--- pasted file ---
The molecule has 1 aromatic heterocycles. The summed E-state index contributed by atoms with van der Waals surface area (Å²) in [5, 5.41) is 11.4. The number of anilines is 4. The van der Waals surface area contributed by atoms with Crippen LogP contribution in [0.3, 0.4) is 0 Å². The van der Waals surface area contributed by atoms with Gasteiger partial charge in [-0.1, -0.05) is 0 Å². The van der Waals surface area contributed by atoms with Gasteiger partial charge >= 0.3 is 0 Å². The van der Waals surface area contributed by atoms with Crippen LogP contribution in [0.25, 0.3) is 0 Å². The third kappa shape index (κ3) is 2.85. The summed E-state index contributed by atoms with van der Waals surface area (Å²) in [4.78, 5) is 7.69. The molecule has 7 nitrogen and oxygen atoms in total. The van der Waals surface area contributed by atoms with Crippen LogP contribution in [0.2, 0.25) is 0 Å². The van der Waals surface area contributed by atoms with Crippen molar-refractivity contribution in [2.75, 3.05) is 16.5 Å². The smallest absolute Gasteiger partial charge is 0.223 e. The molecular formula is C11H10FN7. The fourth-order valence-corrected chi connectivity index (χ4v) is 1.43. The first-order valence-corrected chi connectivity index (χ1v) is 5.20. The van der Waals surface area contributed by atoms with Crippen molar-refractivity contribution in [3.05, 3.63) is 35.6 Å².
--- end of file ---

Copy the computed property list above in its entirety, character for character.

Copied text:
The molecule has 1 aromatic heterocycles. The summed E-state index contributed by atoms with van der Waals surface area (Å²) in [5, 5.41) is 11.4. The number of anilines is 4. The van der Waals surface area contributed by atoms with Crippen LogP contribution in [0.3, 0.4) is 0 Å². The van der Waals surface area contributed by atoms with Gasteiger partial charge in [-0.1, -0.05) is 0 Å². The van der Waals surface area contributed by atoms with Gasteiger partial charge >= 0.3 is 0 Å². The van der Waals surface area contributed by atoms with Crippen LogP contribution in [0.25, 0.3) is 0 Å². The third kappa shape index (κ3) is 2.85. The summed E-state index contributed by atoms with van der Waals surface area (Å²) in [4.78, 5) is 7.69. The molecule has 7 nitrogen and oxygen atoms in total. The van der Waals surface area contributed by atoms with Crippen LogP contribution in [0.2, 0.25) is 0 Å². The van der Waals surface area contributed by atoms with Crippen molar-refractivity contribution in [2.75, 3.05) is 16.5 Å². The smallest absolute Gasteiger partial charge is 0.223 e. The molecular formula is C11H10FN7. The fourth-order valence-corrected chi connectivity index (χ4v) is 1.43. The first-order valence-corrected chi connectivity index (χ1v) is 5.20. The van der Waals surface area contributed by atoms with Crippen molar-refractivity contribution in [3.05, 3.63) is 35.6 Å².